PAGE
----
7 comments

  • lolinder 11 days ago
    The judge hasn't made a decision yet on the case, they simply refused to throw the case out. All that shows is that the judge believes there's a not-insignificant chance that CA Forever wins.

    That said, the evidence cited seems pretty damning:

    > Those messages have been shared in court, including text messages from one land owner to another saying that they shouldn’t allow California Forever developers to engage in “bullying the last of the property owners.” The same land owner asserted that the “remaining property owners should be in agreement on what we would want to sell our properties” so that California would be unable to “play owners against owners.”

    • giantg2 11 days ago
      I wouldn't call it damning. It does present some reasonable suspicion. All the quoted text provides is evidence that someone suggested price fixing. Proving they actually went through with it would require more evidence.
      • flutas 11 days ago
        I'm not even sure, but can private individuals engage in price fixing? The owners are under no obligation to even sell at all, let alone at a "market price" that a hedge fund determined is their sweet spot.
        • giantg2 11 days ago
          I have no idea. Historically granges performed similar coordination for local farmers to determine who is planting what and even lumping together harvests to get better pricing from processors. I would think there should be some case law on how price fixing relates to that. Or maybe belonging to a grange or association sheilds them somehow.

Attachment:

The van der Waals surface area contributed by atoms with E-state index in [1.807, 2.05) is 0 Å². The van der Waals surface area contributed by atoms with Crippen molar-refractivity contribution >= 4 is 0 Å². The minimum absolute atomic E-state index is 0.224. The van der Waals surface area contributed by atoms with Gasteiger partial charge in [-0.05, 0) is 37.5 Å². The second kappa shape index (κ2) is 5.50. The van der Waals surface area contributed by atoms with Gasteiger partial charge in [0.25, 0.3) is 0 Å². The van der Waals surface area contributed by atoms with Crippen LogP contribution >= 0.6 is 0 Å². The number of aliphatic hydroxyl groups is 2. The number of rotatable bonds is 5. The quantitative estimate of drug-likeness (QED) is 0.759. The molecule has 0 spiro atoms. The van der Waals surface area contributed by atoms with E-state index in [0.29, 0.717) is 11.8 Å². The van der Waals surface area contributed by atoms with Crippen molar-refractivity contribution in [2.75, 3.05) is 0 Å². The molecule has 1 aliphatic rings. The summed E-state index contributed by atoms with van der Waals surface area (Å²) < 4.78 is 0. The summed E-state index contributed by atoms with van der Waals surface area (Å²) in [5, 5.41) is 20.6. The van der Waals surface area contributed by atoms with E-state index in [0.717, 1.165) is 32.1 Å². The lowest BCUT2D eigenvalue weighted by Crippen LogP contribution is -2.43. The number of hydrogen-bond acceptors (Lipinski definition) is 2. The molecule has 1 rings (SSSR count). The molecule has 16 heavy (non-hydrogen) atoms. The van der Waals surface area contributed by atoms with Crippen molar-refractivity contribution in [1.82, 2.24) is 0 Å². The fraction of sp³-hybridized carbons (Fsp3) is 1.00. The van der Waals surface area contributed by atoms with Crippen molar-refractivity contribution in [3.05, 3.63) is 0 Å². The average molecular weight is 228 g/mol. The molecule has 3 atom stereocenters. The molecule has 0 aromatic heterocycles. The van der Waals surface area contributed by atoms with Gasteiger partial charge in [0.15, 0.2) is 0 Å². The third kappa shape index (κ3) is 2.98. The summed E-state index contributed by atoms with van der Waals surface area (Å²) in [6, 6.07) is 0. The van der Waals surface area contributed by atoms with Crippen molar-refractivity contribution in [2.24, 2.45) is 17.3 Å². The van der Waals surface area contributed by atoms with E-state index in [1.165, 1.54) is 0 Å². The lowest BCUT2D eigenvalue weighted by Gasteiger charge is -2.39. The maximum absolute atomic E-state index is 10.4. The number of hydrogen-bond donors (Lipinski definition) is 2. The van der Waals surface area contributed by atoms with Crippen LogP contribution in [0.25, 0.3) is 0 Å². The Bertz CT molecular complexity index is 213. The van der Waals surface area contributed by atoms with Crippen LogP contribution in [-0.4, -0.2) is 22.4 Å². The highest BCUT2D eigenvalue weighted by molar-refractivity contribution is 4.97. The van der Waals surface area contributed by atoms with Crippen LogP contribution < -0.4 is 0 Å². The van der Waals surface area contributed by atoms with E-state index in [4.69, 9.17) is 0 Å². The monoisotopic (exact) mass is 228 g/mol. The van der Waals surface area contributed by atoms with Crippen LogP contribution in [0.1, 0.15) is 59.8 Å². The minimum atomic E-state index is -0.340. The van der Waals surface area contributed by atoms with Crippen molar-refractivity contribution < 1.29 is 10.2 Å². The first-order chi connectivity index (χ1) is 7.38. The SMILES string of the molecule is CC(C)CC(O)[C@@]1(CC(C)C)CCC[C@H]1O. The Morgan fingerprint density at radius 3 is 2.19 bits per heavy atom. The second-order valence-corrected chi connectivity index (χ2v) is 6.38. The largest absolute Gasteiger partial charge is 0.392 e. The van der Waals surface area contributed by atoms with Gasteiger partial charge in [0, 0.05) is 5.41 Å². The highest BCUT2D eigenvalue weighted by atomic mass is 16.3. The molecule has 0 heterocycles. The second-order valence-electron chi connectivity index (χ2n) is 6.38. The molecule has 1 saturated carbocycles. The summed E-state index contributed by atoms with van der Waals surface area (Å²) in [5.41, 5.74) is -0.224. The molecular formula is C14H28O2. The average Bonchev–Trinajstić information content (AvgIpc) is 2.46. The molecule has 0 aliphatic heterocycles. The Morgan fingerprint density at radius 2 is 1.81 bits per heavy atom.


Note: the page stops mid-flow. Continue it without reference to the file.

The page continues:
• flutas 11 days ago
            I actually thought of a good example of this exact thing happening, with the exact same good (land).

            Disney and Florida.

            Disney bought much of the land in secret, but when it got out land shot up in price. Nobody got sued over it.

            > Walt knew that an announcement that his company would be building a resort in Central Florida would have caused land-costs to skyrocket as speculators and smaller developers would have swooped in to make a killing. To make sure that this didn’t happen, Walt set up several fictitious companies to buy up land. One of these was cheekily named the “M.T. Lott Real Estate Corporation” and the “Latin-American Development and Management Corporation” as the supposed buyers.

            > Overall, the company bought 27,400 acres of land from 51 landowners for over $5 million. The land cost $182 per acre after the deal was done.

            > Of course, once it was revealed that Disney was behind the purchases, the prices of land jumped more than 1000%. That’s partially why Walt bought his first acre of land in Florida for Walt Disney World for $80.00 and his last for $80,000.00!

            For full context, Flannery is mad that they want more than $15,000/acre.

            > Yet even when Flannery increased its offers to over $15,000/acre, which would have given these Conspirators a profit of up to approximately 32,000% (32 times) on their investment in only a few years, they countered Flannery's offers by demanding even higher payments.

            • giantg2 11 days ago
              But there's no example of any price fixing type of there (or maybe it's just not presented here). Of course prices go up once people know you want the land.

              Also, most of the land Disney bought was not good land, but rather swampy or underutilized. I wonder why these tech billionaires don't buy cheaper land in a more rural area instead of focusing on the Bay area. I believe Bill Gates is one of the main holders of land in the US. Perhaps they could buy some from him? Dealing with a single person would be ideal.

  • bell-cot 11 days ago